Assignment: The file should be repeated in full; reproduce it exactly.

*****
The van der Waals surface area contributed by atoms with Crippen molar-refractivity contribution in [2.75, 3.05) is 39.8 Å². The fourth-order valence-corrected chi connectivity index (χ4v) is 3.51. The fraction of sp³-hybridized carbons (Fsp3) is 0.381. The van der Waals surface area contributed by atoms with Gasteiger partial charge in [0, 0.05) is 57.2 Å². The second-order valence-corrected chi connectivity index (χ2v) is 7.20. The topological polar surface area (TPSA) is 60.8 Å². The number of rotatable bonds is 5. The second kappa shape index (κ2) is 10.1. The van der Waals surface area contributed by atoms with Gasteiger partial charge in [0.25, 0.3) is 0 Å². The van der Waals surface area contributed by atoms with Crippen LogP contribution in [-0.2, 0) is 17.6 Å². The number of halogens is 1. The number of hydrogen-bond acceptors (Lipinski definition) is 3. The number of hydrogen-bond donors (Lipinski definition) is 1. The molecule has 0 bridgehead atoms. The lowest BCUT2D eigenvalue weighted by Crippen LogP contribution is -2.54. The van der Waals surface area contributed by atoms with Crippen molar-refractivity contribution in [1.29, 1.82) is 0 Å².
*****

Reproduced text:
The van der Waals surface area contributed by atoms with Crippen molar-refractivity contribution in [2.75, 3.05) is 39.8 Å². The fourth-order valence-corrected chi connectivity index (χ4v) is 3.51. The fraction of sp³-hybridized carbons (Fsp3) is 0.381. The van der Waals surface area contributed by atoms with Gasteiger partial charge in [0, 0.05) is 57.2 Å². The second-order valence-corrected chi connectivity index (χ2v) is 7.20. The topological polar surface area (TPSA) is 60.8 Å². The number of rotatable bonds is 5. The second kappa shape index (κ2) is 10.1. The van der Waals surface area contributed by atoms with Gasteiger partial charge in [0.25, 0.3) is 0 Å². The van der Waals surface area contributed by atoms with Crippen LogP contribution in [-0.2, 0) is 17.6 Å². The number of halogens is 1. The number of hydrogen-bond acceptors (Lipinski definition) is 3. The number of hydrogen-bond donors (Lipinski definition) is 1. The molecule has 0 bridgehead atoms. The lowest BCUT2D eigenvalue weighted by Crippen LogP contribution is -2.54. The van der Waals surface area contributed by atoms with Crippen molar-refractivity contribution in [1.29, 1.82) is 0 Å².